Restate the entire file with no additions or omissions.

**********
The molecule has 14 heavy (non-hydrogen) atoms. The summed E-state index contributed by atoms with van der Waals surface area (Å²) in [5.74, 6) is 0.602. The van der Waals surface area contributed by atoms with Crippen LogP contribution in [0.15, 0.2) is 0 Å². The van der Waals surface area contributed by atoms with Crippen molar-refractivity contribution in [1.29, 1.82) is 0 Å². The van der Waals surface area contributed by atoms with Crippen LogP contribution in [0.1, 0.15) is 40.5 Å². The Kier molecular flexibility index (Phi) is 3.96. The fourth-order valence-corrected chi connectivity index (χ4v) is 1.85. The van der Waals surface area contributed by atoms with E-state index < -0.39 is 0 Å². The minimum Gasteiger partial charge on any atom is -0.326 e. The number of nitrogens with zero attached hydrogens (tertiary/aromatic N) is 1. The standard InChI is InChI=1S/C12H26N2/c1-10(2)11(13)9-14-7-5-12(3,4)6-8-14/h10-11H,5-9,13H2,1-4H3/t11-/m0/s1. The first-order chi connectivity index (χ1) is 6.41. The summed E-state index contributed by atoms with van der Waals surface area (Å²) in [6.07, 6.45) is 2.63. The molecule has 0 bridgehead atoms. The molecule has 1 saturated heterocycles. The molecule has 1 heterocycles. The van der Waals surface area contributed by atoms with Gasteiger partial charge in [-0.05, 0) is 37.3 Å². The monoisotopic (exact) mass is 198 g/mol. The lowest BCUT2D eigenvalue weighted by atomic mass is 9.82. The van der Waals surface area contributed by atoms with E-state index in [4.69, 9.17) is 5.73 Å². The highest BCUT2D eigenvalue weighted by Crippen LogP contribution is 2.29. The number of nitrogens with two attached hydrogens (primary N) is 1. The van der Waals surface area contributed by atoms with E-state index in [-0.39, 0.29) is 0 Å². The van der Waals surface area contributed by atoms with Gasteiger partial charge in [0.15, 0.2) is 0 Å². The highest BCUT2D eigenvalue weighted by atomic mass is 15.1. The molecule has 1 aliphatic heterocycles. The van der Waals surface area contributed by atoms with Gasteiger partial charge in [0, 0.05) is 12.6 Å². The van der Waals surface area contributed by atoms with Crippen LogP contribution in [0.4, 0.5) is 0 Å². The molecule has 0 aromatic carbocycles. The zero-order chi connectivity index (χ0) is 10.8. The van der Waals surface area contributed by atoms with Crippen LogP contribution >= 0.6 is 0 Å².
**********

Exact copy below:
The molecule has 14 heavy (non-hydrogen) atoms. The summed E-state index contributed by atoms with van der Waals surface area (Å²) in [5.74, 6) is 0.602. The van der Waals surface area contributed by atoms with Crippen LogP contribution in [0.15, 0.2) is 0 Å². The van der Waals surface area contributed by atoms with Crippen molar-refractivity contribution in [1.29, 1.82) is 0 Å². The van der Waals surface area contributed by atoms with Crippen LogP contribution in [0.1, 0.15) is 40.5 Å². The Kier molecular flexibility index (Phi) is 3.96. The fourth-order valence-corrected chi connectivity index (χ4v) is 1.85. The van der Waals surface area contributed by atoms with E-state index < -0.39 is 0 Å². The minimum Gasteiger partial charge on any atom is -0.326 e. The number of nitrogens with zero attached hydrogens (tertiary/aromatic N) is 1. The standard InChI is InChI=1S/C12H26N2/c1-10(2)11(13)9-14-7-5-12(3,4)6-8-14/h10-11H,5-9,13H2,1-4H3/t11-/m0/s1. The first-order chi connectivity index (χ1) is 6.41. The summed E-state index contributed by atoms with van der Waals surface area (Å²) in [6.07, 6.45) is 2.63. The molecule has 0 bridgehead atoms. The molecule has 1 saturated heterocycles. The molecule has 1 heterocycles. The van der Waals surface area contributed by atoms with Gasteiger partial charge in [-0.05, 0) is 37.3 Å². The monoisotopic (exact) mass is 198 g/mol. The lowest BCUT2D eigenvalue weighted by atomic mass is 9.82. The van der Waals surface area contributed by atoms with E-state index in [4.69, 9.17) is 5.73 Å². The highest BCUT2D eigenvalue weighted by Crippen LogP contribution is 2.29. The number of nitrogens with two attached hydrogens (primary N) is 1. The van der Waals surface area contributed by atoms with E-state index in [-0.39, 0.29) is 0 Å². The van der Waals surface area contributed by atoms with Gasteiger partial charge in [0.15, 0.2) is 0 Å². The highest BCUT2D eigenvalue weighted by atomic mass is 15.1. The molecule has 1 aliphatic heterocycles. The van der Waals surface area contributed by atoms with Gasteiger partial charge in [0, 0.05) is 12.6 Å². The van der Waals surface area contributed by atoms with Crippen LogP contribution in [0.4, 0.5) is 0 Å². The molecule has 0 aromatic carbocycles. The zero-order chi connectivity index (χ0) is 10.8. The van der Waals surface area contributed by atoms with Crippen LogP contribution >= 0.6 is 0 Å².